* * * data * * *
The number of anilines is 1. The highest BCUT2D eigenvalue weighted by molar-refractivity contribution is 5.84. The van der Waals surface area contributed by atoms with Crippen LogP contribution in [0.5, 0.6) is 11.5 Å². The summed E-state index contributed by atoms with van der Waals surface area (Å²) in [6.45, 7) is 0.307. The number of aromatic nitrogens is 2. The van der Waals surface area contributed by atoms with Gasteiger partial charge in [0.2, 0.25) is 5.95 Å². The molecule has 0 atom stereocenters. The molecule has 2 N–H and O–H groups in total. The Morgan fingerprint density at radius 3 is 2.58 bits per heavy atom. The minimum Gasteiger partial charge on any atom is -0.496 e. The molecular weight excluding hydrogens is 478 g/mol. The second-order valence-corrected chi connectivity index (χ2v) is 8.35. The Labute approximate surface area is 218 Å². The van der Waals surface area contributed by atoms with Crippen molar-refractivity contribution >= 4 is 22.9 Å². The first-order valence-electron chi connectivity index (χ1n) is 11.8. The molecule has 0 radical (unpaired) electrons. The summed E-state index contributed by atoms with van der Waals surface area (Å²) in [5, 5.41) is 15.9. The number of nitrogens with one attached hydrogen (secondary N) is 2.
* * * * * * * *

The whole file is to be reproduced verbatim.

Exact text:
The number of anilines is 1. The highest BCUT2D eigenvalue weighted by molar-refractivity contribution is 5.84. The van der Waals surface area contributed by atoms with Crippen LogP contribution in [0.5, 0.6) is 11.5 Å². The summed E-state index contributed by atoms with van der Waals surface area (Å²) in [6.45, 7) is 0.307. The number of aromatic nitrogens is 2. The van der Waals surface area contributed by atoms with Gasteiger partial charge in [0.2, 0.25) is 5.95 Å². The molecule has 0 atom stereocenters. The molecule has 2 N–H and O–H groups in total. The Morgan fingerprint density at radius 3 is 2.58 bits per heavy atom. The minimum Gasteiger partial charge on any atom is -0.496 e. The molecular weight excluding hydrogens is 478 g/mol. The second-order valence-corrected chi connectivity index (χ2v) is 8.35. The Labute approximate surface area is 218 Å². The van der Waals surface area contributed by atoms with Crippen molar-refractivity contribution >= 4 is 22.9 Å². The first-order valence-electron chi connectivity index (χ1n) is 11.8. The molecule has 0 radical (unpaired) electrons. The summed E-state index contributed by atoms with van der Waals surface area (Å²) in [5, 5.41) is 15.9. The number of nitrogens with one attached hydrogen (secondary N) is 2.